Paraffin embedding has been a widely-used method for histomorphology. Embedding is more efficient than other methods and has good sectioning properties, but it also reduces fluorescent proteins. It results in a low fluorescent signal, making detection difficult. GFP and its variants, which include the popular enhanced green fluorescent protein (EGFP), and the enhanced yellow fluorescent protein (EYFP), can be used in many areas, such as neuroscience and drug screening, and cancer research.
Transgene and virus tracking with GFP-based reporter protein provide an easy way to study neuronal morphology, disease progression, and structure and function. To detect GFP proteins, antibodies are used to combine paraffin embedding and fluorescent labeling techniques. This compromising staining technique can lead to false negatives and false positives. It is therefore urgent to develop a paraffin embedding technique on paraffin-embedded tissue compatible with fluorescent protein labeling.
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Many researchers believe that paraffin embedding can be halted by high temperatures and chemical fixing reagents. The best way to detect paraffin-embedded GFP in paraffin is to stain them with immunofluorescence (IHC) or immunohistochemistry. It is not clear what caused fluorescence quenching in paraffin embedding. GFP is used to label biological structures and molecules. It has become necessary to combine these with traditional histochemical methods.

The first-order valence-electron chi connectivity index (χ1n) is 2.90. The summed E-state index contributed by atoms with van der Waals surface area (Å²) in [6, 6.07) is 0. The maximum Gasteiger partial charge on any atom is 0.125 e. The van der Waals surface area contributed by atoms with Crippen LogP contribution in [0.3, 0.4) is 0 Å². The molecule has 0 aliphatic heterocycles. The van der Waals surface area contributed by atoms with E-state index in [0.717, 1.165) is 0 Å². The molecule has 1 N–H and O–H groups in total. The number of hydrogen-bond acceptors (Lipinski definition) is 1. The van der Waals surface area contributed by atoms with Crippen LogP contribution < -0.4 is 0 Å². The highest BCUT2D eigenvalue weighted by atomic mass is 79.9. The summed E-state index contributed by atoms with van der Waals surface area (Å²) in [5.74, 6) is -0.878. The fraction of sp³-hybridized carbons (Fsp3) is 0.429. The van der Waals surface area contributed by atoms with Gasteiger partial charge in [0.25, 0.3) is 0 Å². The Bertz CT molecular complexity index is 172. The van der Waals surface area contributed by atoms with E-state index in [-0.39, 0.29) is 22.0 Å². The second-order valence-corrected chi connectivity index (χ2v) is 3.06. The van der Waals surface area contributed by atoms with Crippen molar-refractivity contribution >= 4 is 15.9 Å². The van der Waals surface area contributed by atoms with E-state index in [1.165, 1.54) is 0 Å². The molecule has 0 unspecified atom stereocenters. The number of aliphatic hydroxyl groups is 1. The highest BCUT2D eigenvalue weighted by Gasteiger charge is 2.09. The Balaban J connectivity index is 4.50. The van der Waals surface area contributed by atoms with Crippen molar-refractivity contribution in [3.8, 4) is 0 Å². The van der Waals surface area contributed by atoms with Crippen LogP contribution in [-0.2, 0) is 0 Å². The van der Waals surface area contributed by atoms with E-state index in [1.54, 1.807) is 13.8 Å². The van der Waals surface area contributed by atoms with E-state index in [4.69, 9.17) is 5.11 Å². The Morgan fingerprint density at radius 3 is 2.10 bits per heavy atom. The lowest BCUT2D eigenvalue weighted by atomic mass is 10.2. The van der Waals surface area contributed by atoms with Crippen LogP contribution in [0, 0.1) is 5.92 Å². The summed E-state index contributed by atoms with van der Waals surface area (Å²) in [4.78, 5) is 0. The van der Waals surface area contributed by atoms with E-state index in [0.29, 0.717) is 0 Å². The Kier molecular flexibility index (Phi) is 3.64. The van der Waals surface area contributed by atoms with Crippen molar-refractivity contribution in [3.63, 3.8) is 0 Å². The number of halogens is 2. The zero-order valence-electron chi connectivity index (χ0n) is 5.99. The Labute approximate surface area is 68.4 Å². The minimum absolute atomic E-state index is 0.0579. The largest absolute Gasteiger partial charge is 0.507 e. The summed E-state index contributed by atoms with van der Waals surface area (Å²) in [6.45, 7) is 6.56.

The embedding protocol has been empirically optimized by researchers to enhance fluorescence preservation in paraffin-embedded samples. Modified versions of the ethanol fixation protocol at 4°C were most effective, allowing GFP visualization. However, not all samples can be effectively fixed with ethanol. GFP was detected but no details about the fine structure of the sample were available. Fluorescence quenching is still an issue, so it's difficult to think about the use of GFP for paraffin embedding.